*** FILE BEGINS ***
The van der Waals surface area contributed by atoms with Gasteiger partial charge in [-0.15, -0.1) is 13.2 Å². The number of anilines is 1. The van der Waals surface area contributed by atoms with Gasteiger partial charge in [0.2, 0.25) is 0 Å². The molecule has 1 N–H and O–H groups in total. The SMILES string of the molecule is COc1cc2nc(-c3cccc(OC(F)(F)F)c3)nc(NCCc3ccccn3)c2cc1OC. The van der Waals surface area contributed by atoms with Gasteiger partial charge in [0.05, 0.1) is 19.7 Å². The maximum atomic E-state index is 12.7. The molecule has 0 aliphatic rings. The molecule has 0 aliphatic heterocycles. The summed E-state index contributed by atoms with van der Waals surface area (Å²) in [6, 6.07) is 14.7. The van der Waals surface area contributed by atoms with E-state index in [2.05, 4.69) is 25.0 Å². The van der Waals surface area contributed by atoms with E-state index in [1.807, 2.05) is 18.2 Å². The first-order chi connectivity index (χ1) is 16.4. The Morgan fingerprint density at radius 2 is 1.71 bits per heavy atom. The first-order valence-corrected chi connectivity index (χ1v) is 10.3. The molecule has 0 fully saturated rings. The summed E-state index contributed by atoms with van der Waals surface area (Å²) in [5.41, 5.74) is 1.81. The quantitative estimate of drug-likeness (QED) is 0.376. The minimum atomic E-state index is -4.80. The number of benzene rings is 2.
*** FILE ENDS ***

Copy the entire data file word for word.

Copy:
The van der Waals surface area contributed by atoms with Gasteiger partial charge in [-0.15, -0.1) is 13.2 Å². The number of anilines is 1. The van der Waals surface area contributed by atoms with Gasteiger partial charge in [0.2, 0.25) is 0 Å². The molecule has 1 N–H and O–H groups in total. The SMILES string of the molecule is COc1cc2nc(-c3cccc(OC(F)(F)F)c3)nc(NCCc3ccccn3)c2cc1OC. The van der Waals surface area contributed by atoms with Gasteiger partial charge in [0.05, 0.1) is 19.7 Å². The maximum atomic E-state index is 12.7. The molecule has 0 aliphatic rings. The molecule has 0 aliphatic heterocycles. The summed E-state index contributed by atoms with van der Waals surface area (Å²) in [6, 6.07) is 14.7. The van der Waals surface area contributed by atoms with E-state index in [2.05, 4.69) is 25.0 Å². The van der Waals surface area contributed by atoms with E-state index in [1.807, 2.05) is 18.2 Å². The first-order chi connectivity index (χ1) is 16.4. The Morgan fingerprint density at radius 2 is 1.71 bits per heavy atom. The first-order valence-corrected chi connectivity index (χ1v) is 10.3. The molecule has 0 fully saturated rings. The summed E-state index contributed by atoms with van der Waals surface area (Å²) in [5.41, 5.74) is 1.81. The quantitative estimate of drug-likeness (QED) is 0.376. The minimum atomic E-state index is -4.80. The number of benzene rings is 2.